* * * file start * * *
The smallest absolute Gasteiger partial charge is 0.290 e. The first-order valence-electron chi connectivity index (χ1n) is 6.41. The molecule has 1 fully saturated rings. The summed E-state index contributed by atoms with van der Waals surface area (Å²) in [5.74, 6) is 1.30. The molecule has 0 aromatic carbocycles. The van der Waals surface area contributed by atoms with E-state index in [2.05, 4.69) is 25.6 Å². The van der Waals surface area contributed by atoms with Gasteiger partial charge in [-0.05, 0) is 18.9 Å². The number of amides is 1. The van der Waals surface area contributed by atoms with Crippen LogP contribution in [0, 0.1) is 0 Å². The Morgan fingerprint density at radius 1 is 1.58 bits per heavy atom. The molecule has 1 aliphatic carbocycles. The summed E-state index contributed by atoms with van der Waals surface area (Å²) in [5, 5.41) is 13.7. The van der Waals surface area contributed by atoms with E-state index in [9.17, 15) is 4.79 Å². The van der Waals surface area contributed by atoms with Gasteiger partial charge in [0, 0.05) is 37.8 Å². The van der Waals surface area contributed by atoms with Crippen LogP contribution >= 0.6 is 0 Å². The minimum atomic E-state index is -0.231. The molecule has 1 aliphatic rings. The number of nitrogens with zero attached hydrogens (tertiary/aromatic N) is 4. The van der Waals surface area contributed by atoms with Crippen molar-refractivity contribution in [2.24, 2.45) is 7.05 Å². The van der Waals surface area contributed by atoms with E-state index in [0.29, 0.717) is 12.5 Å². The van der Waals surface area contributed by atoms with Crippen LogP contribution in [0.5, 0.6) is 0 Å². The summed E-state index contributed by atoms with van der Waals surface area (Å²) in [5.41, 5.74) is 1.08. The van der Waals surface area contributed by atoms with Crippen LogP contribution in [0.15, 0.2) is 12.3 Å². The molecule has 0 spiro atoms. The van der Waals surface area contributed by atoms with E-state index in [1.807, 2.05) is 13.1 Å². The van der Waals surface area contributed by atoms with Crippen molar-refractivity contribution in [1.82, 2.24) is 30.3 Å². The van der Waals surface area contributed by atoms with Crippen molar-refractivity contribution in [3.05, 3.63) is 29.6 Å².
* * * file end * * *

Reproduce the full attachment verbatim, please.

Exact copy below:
The smallest absolute Gasteiger partial charge is 0.290 e. The first-order valence-electron chi connectivity index (χ1n) is 6.41. The molecule has 1 fully saturated rings. The summed E-state index contributed by atoms with van der Waals surface area (Å²) in [5.74, 6) is 1.30. The molecule has 0 aromatic carbocycles. The van der Waals surface area contributed by atoms with E-state index in [2.05, 4.69) is 25.6 Å². The van der Waals surface area contributed by atoms with Gasteiger partial charge in [-0.05, 0) is 18.9 Å². The number of amides is 1. The van der Waals surface area contributed by atoms with Crippen LogP contribution in [0, 0.1) is 0 Å². The Morgan fingerprint density at radius 1 is 1.58 bits per heavy atom. The molecule has 1 aliphatic carbocycles. The summed E-state index contributed by atoms with van der Waals surface area (Å²) in [5, 5.41) is 13.7. The van der Waals surface area contributed by atoms with E-state index in [9.17, 15) is 4.79 Å². The van der Waals surface area contributed by atoms with Gasteiger partial charge in [0, 0.05) is 37.8 Å². The van der Waals surface area contributed by atoms with Crippen LogP contribution >= 0.6 is 0 Å². The minimum atomic E-state index is -0.231. The molecule has 1 aliphatic rings. The number of nitrogens with zero attached hydrogens (tertiary/aromatic N) is 4. The van der Waals surface area contributed by atoms with Crippen molar-refractivity contribution in [2.24, 2.45) is 7.05 Å². The van der Waals surface area contributed by atoms with E-state index in [0.29, 0.717) is 12.5 Å². The van der Waals surface area contributed by atoms with Crippen LogP contribution in [0.5, 0.6) is 0 Å². The summed E-state index contributed by atoms with van der Waals surface area (Å²) in [5.41, 5.74) is 1.08. The van der Waals surface area contributed by atoms with Crippen LogP contribution in [0.15, 0.2) is 12.3 Å². The molecule has 0 spiro atoms. The van der Waals surface area contributed by atoms with E-state index in [1.807, 2.05) is 13.1 Å². The van der Waals surface area contributed by atoms with Crippen molar-refractivity contribution in [1.82, 2.24) is 30.3 Å². The van der Waals surface area contributed by atoms with Crippen molar-refractivity contribution in [3.05, 3.63) is 29.6 Å².